This post was sponsored by Kensington Books. The author’s comments below on the novel are his own.
Fresh off the latest installment of the Jericho Quinn series and several entries into the Jack Ryan mythos, author Marc Cameron was looking for a much more grounded approach in his most recent novel, Open Carry, the first entry of his next series — and the results are spectacular on all fronts.
The action is fast-paced and will have you glued to each page. The way the author describes the unforgiving and beautiful Alaskan landscape makes you feel like you’re really there. The protagonist is captivating and the supporting characters each carry the story in their own way, but perhaps the greatest feather in the cap of this novel is the emotional depth, which brings a rare degree of realness to the novel.
And, considering that author Marc Cameron lived the same thrilling life as his protagonist, U.S. Marshal Arliss Cutter, that authenticity shouldn’t come as a surprise.
It kind of amazes me that U.S. marshals aren’t the subject of more thriller novels, films, or TV series. They’re basically the walking embodiment of bad-assery.
(Photo by Ryan Lackey)
Marshal Cutter is everything you’d want in a U.S. Army Ranger-turned-law-enforcement-officer. He’s stoic, like the star of a western film, he’s crafty, like a modern-day Sherlock Holmes, and he always takes the most practical route in stopping criminals.
Early on in the novel, there’s a chapter in which Cutter and the Anchorage Police Department raid the apartment of a local drug dealer. Cutter takes his time poring over the details, giving the reader an accurate depiction of how a raid is conducted. Despite the careful planning, however, their plan is foiled at the last possible second, leaving Cutter’s partner trapped behind a barricaded door, alone with the massive thug.
He quickly assesses the situation, determines approximately how long his partner has to survive, and, instead of hammering away at a door that obviously won’t budge, he breaches through via the adjacent apartment’s wall. The novel is filled with fantastic moments of his simple ingenuity. Cameron does a great job of showcasing how plans can quickly devolve, and how quick thinking rules the day in the end.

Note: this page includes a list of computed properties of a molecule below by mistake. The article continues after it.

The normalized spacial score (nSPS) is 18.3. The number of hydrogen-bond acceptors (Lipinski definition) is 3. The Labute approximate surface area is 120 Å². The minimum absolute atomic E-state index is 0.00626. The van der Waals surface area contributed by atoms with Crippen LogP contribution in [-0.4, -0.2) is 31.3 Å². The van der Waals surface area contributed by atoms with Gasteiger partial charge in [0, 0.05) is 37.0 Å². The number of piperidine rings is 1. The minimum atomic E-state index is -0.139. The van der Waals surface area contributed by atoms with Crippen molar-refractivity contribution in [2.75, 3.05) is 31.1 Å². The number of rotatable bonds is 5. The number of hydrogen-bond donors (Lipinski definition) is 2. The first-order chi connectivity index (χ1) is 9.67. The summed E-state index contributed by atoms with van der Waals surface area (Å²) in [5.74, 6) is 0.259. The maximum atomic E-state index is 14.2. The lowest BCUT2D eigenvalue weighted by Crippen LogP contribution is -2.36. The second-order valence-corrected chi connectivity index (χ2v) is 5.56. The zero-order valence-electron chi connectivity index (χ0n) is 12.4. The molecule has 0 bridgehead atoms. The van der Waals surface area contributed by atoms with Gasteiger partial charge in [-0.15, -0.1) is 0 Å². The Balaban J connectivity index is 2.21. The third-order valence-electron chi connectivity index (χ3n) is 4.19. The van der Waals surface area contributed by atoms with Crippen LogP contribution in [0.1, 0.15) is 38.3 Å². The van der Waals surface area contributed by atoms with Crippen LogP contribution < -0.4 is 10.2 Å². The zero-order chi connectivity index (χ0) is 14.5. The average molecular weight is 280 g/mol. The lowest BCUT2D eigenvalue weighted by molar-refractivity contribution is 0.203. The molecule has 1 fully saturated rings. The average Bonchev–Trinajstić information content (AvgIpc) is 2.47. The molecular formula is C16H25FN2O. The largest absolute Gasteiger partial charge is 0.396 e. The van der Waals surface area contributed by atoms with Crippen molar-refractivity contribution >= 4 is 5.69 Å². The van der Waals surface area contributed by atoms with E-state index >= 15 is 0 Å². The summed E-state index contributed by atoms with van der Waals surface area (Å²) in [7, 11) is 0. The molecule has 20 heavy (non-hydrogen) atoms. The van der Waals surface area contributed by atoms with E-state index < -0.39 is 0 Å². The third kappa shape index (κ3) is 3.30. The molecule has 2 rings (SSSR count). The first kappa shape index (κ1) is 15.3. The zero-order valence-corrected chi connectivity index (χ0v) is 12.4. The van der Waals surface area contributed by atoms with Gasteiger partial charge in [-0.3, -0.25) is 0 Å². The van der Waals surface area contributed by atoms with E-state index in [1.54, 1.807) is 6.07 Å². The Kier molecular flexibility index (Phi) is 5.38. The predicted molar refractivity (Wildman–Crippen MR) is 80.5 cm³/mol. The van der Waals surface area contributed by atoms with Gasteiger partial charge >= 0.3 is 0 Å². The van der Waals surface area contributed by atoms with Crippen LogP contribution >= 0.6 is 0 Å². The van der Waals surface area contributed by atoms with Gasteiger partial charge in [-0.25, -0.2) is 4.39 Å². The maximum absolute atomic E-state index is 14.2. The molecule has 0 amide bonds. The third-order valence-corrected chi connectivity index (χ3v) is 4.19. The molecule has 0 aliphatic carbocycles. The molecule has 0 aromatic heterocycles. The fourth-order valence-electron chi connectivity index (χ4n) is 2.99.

But a hero is only as enticing as their opposing villain, and Cutter finds his match in Manuel Alvarez-Garza, a cartel hitman who usurped the narcotic kingdom from his arrogant and foolish patrón. He always remains a step ahead of the law enforcement officers by cleverly throwing them off his scent. But the events of the novel aren’t your typical game of cat-and-mouse that so often finds its way into the genre. Instead, they play out like an elaborate chess match between two morally-opposite but equally-clever strategists.
It’s hard not to wonder whether many of the moments in novel really took place. Author Marc Cameron served as a U.S. Marshal in Alaska, hunting down the fugitives who seek refuge in the Last Frontier. A second-degree black belt in Jiu-jitsu, a man-tracking instructor, and a thirty-year veteran in law enforcement, Cameron has plenty of real-life experience to draw from in his Jericho Quinn thrillers and the Tom Clancy’s Jack Ryan novels, but his new series seems to take his brand of gritty, action-packed realism to the next level.
I can honestly say that this novel was one of the best I’ve read in a good long while and it will keep you hooked — page by page, chapter by chapter.
To hear the author speak in his own words about his writing process for Open Carry, check out the video below.
This post was sponsored by Kensington Books. The author’s comments above on the novel are his own.